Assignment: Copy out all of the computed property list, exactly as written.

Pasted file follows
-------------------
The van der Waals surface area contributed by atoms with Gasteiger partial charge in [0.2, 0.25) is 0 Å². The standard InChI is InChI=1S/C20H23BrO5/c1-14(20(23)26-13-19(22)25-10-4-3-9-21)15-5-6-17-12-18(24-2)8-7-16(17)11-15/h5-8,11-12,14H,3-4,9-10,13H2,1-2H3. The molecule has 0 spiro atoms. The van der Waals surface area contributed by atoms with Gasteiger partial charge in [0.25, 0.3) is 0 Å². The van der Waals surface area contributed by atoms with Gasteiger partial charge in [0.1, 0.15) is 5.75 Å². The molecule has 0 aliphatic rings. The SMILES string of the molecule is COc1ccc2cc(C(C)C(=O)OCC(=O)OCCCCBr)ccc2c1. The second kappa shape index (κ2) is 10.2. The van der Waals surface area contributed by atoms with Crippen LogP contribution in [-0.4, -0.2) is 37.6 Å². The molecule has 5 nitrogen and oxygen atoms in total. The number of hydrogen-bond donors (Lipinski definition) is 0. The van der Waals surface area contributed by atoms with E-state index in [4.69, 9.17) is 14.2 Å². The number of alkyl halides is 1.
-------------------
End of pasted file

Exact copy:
The van der Waals surface area contributed by atoms with Gasteiger partial charge in [0.2, 0.25) is 0 Å². The standard InChI is InChI=1S/C20H23BrO5/c1-14(20(23)26-13-19(22)25-10-4-3-9-21)15-5-6-17-12-18(24-2)8-7-16(17)11-15/h5-8,11-12,14H,3-4,9-10,13H2,1-2H3. The molecule has 0 spiro atoms. The van der Waals surface area contributed by atoms with Gasteiger partial charge in [0.25, 0.3) is 0 Å². The van der Waals surface area contributed by atoms with Gasteiger partial charge in [0.1, 0.15) is 5.75 Å². The molecule has 0 aliphatic rings. The SMILES string of the molecule is COc1ccc2cc(C(C)C(=O)OCC(=O)OCCCCBr)ccc2c1. The second kappa shape index (κ2) is 10.2. The van der Waals surface area contributed by atoms with Crippen LogP contribution in [-0.4, -0.2) is 37.6 Å². The molecule has 5 nitrogen and oxygen atoms in total. The number of hydrogen-bond donors (Lipinski definition) is 0. The van der Waals surface area contributed by atoms with E-state index in [4.69, 9.17) is 14.2 Å². The number of alkyl halides is 1.